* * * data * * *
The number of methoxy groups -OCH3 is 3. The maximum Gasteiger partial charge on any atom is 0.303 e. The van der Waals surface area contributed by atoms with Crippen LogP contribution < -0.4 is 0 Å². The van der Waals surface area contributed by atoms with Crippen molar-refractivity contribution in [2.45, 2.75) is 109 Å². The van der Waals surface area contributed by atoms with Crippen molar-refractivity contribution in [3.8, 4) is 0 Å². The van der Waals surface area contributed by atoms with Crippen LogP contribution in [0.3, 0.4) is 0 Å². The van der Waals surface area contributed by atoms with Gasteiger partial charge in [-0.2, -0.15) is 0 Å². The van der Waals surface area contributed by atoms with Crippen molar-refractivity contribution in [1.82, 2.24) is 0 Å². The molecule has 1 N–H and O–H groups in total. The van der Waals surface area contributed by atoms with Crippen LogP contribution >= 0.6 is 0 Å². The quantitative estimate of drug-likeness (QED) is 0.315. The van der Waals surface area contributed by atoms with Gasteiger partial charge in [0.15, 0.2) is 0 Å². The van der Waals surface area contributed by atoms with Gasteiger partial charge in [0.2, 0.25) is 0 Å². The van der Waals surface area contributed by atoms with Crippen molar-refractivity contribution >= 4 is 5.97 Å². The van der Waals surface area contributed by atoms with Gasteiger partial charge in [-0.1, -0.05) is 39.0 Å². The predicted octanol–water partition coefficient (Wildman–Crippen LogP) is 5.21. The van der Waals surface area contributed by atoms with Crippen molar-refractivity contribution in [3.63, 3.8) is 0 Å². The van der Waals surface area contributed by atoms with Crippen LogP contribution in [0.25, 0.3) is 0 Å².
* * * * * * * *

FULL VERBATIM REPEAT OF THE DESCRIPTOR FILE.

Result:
The number of methoxy groups -OCH3 is 3. The maximum Gasteiger partial charge on any atom is 0.303 e. The van der Waals surface area contributed by atoms with Crippen LogP contribution < -0.4 is 0 Å². The van der Waals surface area contributed by atoms with Crippen molar-refractivity contribution in [2.45, 2.75) is 109 Å². The van der Waals surface area contributed by atoms with Crippen molar-refractivity contribution in [3.8, 4) is 0 Å². The van der Waals surface area contributed by atoms with Crippen LogP contribution in [0.3, 0.4) is 0 Å². The van der Waals surface area contributed by atoms with Gasteiger partial charge in [-0.2, -0.15) is 0 Å². The van der Waals surface area contributed by atoms with Crippen molar-refractivity contribution in [1.82, 2.24) is 0 Å². The molecule has 1 N–H and O–H groups in total. The van der Waals surface area contributed by atoms with Crippen LogP contribution >= 0.6 is 0 Å². The quantitative estimate of drug-likeness (QED) is 0.315. The van der Waals surface area contributed by atoms with Gasteiger partial charge in [0.15, 0.2) is 0 Å². The van der Waals surface area contributed by atoms with Gasteiger partial charge in [0.2, 0.25) is 0 Å². The van der Waals surface area contributed by atoms with Crippen molar-refractivity contribution >= 4 is 5.97 Å². The van der Waals surface area contributed by atoms with Gasteiger partial charge in [-0.1, -0.05) is 39.0 Å². The predicted octanol–water partition coefficient (Wildman–Crippen LogP) is 5.21. The van der Waals surface area contributed by atoms with Crippen molar-refractivity contribution in [3.63, 3.8) is 0 Å². The van der Waals surface area contributed by atoms with Crippen LogP contribution in [0.25, 0.3) is 0 Å².